Patient after sinus surgery recoveryNasal Passage Surgery

In 2014, Dr. Nachlas successfully completed the United States first in-office computer guided balloon sinuplasty with minimally invasive removal of nasal and sinus polyps. This advanced sinus procedure was a landmark for the advancement of sinus surgery and the latest in many groundbreaking innovations of the past three decades. Minimally invasive sinus surgery techniques began at the Johns Hopkins Hospital in Baltimore in 1985. That year heralded the first ever American course on endoscopic sinus surgery. Dr. Nachlas, as Chief Resident of the Department of Otolaryngology/Head and Neck Surgery at Johns Hopkins that year, was one of three instructors for that course. For the first time, surgeons were able to fix diseased sinuses by clearing the blockage through small telescopes passed through the nose.

The subsequent years brought refinement and further advancements to this specialty. Dr. Nachlas had the first intranasal laser (KTP laser) transmitted into the nose by fine fiber-optics in the late 1980s. In 1992, the Boca Raton Outpatient Surgery and Laser Center (BROSLC), under Dr. Nachlas’s guidance, became the first center of its kind to develop stereotactically guided sinus surgery. At that time, BROSLC joined the University of Pennsylvania and the University of Pittsburgh as the third site in the country to develop this procedure. It is now standard of care throughout the world. Further microdebridement techniques were developed over the last half of that decade to make the procedures quicker, safer, and with less downtime.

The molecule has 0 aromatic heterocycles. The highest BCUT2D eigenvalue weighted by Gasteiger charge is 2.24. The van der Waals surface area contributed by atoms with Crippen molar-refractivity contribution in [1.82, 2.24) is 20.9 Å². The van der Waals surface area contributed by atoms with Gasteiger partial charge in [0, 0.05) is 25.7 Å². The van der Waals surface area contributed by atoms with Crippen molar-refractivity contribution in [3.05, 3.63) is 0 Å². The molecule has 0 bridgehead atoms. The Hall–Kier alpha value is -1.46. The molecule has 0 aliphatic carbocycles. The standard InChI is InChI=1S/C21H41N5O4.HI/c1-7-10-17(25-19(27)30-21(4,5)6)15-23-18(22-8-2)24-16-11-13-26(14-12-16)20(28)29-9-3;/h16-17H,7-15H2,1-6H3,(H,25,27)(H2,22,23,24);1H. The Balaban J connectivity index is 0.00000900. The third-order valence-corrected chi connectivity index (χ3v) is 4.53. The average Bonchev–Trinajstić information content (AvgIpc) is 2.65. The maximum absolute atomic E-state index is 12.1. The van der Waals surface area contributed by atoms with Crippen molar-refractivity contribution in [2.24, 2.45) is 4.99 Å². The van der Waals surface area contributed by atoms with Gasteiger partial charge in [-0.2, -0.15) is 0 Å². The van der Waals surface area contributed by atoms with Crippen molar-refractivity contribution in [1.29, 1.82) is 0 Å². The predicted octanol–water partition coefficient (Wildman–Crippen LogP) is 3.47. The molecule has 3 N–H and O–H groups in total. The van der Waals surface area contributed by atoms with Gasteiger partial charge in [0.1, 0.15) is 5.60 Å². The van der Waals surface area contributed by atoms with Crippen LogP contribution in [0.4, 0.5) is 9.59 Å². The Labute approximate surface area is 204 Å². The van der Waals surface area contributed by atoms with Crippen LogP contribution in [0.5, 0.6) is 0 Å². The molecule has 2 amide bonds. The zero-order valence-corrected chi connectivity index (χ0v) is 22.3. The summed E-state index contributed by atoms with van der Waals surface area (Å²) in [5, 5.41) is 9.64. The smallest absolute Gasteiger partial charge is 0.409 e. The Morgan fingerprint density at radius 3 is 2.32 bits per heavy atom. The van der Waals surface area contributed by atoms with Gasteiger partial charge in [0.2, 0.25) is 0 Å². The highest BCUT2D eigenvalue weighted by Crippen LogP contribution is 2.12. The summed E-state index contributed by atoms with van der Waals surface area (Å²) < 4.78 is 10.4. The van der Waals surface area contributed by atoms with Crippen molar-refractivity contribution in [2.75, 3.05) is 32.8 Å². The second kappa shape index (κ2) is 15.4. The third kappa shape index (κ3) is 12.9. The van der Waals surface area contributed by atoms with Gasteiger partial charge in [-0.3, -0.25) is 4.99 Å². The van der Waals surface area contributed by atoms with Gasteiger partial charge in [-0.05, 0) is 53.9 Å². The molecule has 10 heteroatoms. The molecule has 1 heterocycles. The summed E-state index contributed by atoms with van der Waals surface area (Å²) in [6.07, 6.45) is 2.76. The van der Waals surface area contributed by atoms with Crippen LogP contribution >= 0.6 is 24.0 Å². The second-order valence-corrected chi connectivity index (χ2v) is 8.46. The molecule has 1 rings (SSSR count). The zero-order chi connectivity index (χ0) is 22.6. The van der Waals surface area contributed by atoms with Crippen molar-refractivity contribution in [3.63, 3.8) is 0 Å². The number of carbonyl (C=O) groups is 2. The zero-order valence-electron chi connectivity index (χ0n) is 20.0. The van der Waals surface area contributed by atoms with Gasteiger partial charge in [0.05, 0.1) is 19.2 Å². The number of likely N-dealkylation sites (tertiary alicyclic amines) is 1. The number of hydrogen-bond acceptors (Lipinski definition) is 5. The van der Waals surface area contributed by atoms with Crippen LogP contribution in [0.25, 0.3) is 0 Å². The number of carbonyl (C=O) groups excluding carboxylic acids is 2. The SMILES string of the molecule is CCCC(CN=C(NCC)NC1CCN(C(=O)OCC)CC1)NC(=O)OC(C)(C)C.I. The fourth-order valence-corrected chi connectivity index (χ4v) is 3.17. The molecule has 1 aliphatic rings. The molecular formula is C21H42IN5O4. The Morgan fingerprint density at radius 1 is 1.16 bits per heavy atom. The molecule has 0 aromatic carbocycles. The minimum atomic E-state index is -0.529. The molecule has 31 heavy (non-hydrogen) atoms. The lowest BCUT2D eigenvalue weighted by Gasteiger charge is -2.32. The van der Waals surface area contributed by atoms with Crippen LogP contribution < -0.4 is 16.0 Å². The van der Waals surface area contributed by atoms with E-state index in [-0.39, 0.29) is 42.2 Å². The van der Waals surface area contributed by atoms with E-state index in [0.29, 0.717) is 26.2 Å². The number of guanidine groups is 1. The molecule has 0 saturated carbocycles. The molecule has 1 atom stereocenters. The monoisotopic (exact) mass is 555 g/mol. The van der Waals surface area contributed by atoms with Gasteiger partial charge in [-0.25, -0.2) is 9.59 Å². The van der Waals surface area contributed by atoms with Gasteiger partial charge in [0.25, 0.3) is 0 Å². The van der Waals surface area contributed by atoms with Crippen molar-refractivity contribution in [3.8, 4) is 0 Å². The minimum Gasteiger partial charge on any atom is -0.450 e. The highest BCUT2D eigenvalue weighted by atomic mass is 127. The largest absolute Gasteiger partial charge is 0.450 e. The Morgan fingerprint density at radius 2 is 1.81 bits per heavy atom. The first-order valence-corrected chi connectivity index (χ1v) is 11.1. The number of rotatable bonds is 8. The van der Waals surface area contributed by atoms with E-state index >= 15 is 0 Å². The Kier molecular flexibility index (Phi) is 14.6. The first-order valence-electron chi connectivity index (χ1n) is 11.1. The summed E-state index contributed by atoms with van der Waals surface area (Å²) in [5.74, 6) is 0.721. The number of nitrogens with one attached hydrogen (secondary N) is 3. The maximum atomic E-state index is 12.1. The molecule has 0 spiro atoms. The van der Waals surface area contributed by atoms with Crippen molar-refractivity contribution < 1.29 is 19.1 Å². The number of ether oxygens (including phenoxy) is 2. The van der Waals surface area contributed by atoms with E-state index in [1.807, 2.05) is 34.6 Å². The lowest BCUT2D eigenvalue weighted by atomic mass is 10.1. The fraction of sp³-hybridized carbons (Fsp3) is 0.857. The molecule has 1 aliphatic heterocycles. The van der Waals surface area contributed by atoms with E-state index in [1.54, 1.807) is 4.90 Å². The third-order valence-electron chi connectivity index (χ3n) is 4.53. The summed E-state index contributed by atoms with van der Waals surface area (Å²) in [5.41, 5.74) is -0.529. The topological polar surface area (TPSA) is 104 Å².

The next major advance in the minimally invasive treatment of chronic sinusitis came with the advent of balloon sinuplasty in the first decade of this century.

Dr. Nachlas was a principal investigator in the studies that demonstrated the efficacy and safety of these procedures. He has lectured and taught extensively about them. His previous pioneering role in stereotactically guided sinus procedures and the rapidly evolving technology of balloon sinuplasty led to his being chosen by Medtronic Corporation to be the testing site for the initial in-office computer guided balloon sinuplasty and in-office computer guided balloon sinuplasty with minimally invasive removal of nasal and sinus polyps. Both of these procedures launched in 2014 and have now have become the standard of care for appropriate patients. In 2015, Dr. Nachlas was selected as a site for the in-office placement of a dissolvable sinus stent impregnated with mometasone. This procedure is an adjunct to polyp removal and is performed to decrease the likelihood of polyp recurrence in highly susceptible individuals.

Learn more about Dr. Nachlas’s state-of-the-art approach to minimally invasive sinus surgery.


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Nathan E. Nachlas, MD